The way so many of the women in the novel respond to their male pursuers eerily evoked what women have told me in interviews about sexual harassment or coercion today.

In the party scene, the young woman is frightened of Genji when he pursues her in a hallway. But she does little to resist because she “didn’t want to come off looking cold or stiff.” Even now, women tell me, they fear causing offense — not only to the men who prey upon them, but to their friends and family or those on social media who might criticize them.

How distressingly familiar, then, was a chapter where one of Genji’s sons, Yugiri, pursues a princess and presumes she should yield to him, simply because he spies a glimpse of her through the doors of her bedroom. Even the fact that she answers a poem he slips to her — with a polite demurral, no less — bolsters his sense of sexual entitlement.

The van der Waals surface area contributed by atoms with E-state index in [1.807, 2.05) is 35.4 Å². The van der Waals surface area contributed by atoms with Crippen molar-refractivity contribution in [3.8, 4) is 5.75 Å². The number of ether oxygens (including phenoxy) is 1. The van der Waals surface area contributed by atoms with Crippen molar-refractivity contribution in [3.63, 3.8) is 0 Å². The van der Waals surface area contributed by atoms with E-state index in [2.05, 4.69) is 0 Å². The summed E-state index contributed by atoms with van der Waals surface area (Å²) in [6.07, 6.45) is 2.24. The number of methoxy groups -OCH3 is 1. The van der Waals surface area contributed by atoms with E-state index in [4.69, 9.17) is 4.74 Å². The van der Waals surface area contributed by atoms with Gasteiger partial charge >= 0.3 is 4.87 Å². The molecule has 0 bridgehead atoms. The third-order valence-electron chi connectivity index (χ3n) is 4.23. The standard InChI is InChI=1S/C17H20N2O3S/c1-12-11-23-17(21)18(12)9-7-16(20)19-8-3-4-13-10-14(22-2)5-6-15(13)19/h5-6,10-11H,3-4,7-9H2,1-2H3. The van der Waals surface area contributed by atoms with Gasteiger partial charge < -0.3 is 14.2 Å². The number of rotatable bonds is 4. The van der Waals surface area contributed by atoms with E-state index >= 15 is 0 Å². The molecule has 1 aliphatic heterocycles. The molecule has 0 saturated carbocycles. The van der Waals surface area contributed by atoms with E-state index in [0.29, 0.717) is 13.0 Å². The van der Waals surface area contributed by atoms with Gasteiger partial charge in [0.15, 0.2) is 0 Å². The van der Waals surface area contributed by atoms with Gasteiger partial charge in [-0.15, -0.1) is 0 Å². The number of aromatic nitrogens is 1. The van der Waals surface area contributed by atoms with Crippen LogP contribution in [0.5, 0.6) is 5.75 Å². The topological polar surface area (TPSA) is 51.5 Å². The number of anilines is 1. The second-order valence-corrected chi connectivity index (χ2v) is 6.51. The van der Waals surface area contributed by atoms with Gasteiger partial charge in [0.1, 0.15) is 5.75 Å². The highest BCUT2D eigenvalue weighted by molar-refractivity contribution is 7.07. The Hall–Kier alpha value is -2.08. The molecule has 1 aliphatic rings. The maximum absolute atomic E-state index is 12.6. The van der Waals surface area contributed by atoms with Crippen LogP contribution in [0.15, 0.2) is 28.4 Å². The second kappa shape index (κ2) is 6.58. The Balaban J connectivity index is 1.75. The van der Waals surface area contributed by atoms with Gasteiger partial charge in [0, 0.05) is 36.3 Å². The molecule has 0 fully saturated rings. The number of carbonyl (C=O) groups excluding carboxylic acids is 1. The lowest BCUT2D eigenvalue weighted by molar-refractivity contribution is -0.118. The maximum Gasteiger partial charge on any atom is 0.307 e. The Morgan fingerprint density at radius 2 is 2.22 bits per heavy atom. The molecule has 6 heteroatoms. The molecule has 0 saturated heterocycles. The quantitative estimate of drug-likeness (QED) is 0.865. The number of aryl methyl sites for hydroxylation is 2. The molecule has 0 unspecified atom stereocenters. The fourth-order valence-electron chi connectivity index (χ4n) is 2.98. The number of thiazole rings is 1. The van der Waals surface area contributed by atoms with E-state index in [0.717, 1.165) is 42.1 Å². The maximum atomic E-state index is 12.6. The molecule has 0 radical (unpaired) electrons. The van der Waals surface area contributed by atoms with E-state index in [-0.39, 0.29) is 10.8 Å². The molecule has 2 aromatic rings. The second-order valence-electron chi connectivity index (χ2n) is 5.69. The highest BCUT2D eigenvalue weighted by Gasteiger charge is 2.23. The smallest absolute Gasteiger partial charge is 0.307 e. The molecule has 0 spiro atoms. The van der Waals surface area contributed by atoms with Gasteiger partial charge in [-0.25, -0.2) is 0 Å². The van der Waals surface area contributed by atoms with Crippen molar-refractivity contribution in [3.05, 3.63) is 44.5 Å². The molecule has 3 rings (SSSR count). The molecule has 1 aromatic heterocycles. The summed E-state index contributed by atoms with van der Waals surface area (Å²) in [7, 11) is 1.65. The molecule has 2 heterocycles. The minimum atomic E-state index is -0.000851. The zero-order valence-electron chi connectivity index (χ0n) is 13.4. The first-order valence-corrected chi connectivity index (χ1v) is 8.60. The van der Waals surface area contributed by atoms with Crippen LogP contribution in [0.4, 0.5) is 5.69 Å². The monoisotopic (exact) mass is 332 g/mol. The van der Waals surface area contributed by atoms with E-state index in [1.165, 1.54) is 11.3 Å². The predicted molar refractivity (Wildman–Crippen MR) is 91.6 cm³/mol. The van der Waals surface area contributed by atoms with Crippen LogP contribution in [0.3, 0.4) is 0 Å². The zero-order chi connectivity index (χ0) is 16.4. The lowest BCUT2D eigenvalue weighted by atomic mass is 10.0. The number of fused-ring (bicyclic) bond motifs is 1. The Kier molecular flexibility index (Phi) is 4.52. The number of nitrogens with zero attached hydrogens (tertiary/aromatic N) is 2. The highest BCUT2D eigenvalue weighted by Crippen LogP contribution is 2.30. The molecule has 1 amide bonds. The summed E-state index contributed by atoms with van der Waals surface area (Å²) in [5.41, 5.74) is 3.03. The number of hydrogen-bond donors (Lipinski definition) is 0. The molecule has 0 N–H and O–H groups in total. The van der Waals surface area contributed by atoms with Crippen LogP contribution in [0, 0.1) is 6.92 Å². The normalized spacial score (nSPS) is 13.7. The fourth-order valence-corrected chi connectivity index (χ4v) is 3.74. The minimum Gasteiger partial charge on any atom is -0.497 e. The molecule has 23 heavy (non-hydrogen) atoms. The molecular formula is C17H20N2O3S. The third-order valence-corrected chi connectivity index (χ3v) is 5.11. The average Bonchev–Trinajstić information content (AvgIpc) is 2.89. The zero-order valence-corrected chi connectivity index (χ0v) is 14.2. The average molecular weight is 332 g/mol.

When the princess’ mother learns that he is vexed by her rejection, she chastises her daughter. “It was careless of her to keep only a sliding panel between them, and it’s an absolute disgrace that she allowed him to see her so easily,” the mother rants to an attendant.

Yet reading the Genji as a “rape narrative” is, of course, anachronistic. The men in the novel are just behaving as would have been expected in the polygamous court culture of the time. A #MeToo reading may also foreclose the possibility of understanding the love that blooms between Genji and many of his partners. “It’s OK to have a democratic reading of Genji, to bring your own biases and world to it,” said Melissa McCormick, professor of Japanese art and culture at Harvard University, “and to have the opportunity to get a glimmer of something else while you are doing it.”

Even the relationship that in some ways is most difficult to stomach, that between Genji and Lady Murasaki, a girl he begins to groom as his partner when she is just 10 years old, grows into a marriage of spiritual compatibility. In his own, polyamorous way, Genji remains staunchly loyal to her until her death.